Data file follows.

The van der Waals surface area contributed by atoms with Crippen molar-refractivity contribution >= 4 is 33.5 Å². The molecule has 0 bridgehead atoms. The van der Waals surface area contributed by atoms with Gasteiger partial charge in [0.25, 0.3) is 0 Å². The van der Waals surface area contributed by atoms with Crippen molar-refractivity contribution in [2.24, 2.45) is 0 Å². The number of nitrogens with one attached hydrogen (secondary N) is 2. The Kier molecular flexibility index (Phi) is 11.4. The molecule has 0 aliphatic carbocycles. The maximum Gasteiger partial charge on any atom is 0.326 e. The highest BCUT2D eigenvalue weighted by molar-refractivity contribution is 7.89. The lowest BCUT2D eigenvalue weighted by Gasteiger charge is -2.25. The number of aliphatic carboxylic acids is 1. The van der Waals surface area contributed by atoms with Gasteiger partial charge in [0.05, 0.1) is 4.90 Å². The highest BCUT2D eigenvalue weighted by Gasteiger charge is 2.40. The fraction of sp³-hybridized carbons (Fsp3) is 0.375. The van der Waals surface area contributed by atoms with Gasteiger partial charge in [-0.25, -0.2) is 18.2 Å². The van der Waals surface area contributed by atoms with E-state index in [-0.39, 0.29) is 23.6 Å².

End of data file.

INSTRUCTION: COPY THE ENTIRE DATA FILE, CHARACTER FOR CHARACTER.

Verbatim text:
The van der Waals surface area contributed by atoms with Crippen molar-refractivity contribution >= 4 is 33.5 Å². The molecule has 0 bridgehead atoms. The van der Waals surface area contributed by atoms with Gasteiger partial charge in [0.25, 0.3) is 0 Å². The van der Waals surface area contributed by atoms with Crippen molar-refractivity contribution in [2.24, 2.45) is 0 Å². The number of nitrogens with one attached hydrogen (secondary N) is 2. The Kier molecular flexibility index (Phi) is 11.4. The molecule has 0 aliphatic carbocycles. The maximum Gasteiger partial charge on any atom is 0.326 e. The highest BCUT2D eigenvalue weighted by molar-refractivity contribution is 7.89. The lowest BCUT2D eigenvalue weighted by Gasteiger charge is -2.25. The number of aliphatic carboxylic acids is 1. The van der Waals surface area contributed by atoms with Gasteiger partial charge in [0.05, 0.1) is 4.90 Å². The highest BCUT2D eigenvalue weighted by Gasteiger charge is 2.40. The fraction of sp³-hybridized carbons (Fsp3) is 0.375. The van der Waals surface area contributed by atoms with Gasteiger partial charge in [-0.25, -0.2) is 18.2 Å². The van der Waals surface area contributed by atoms with E-state index in [-0.39, 0.29) is 23.6 Å².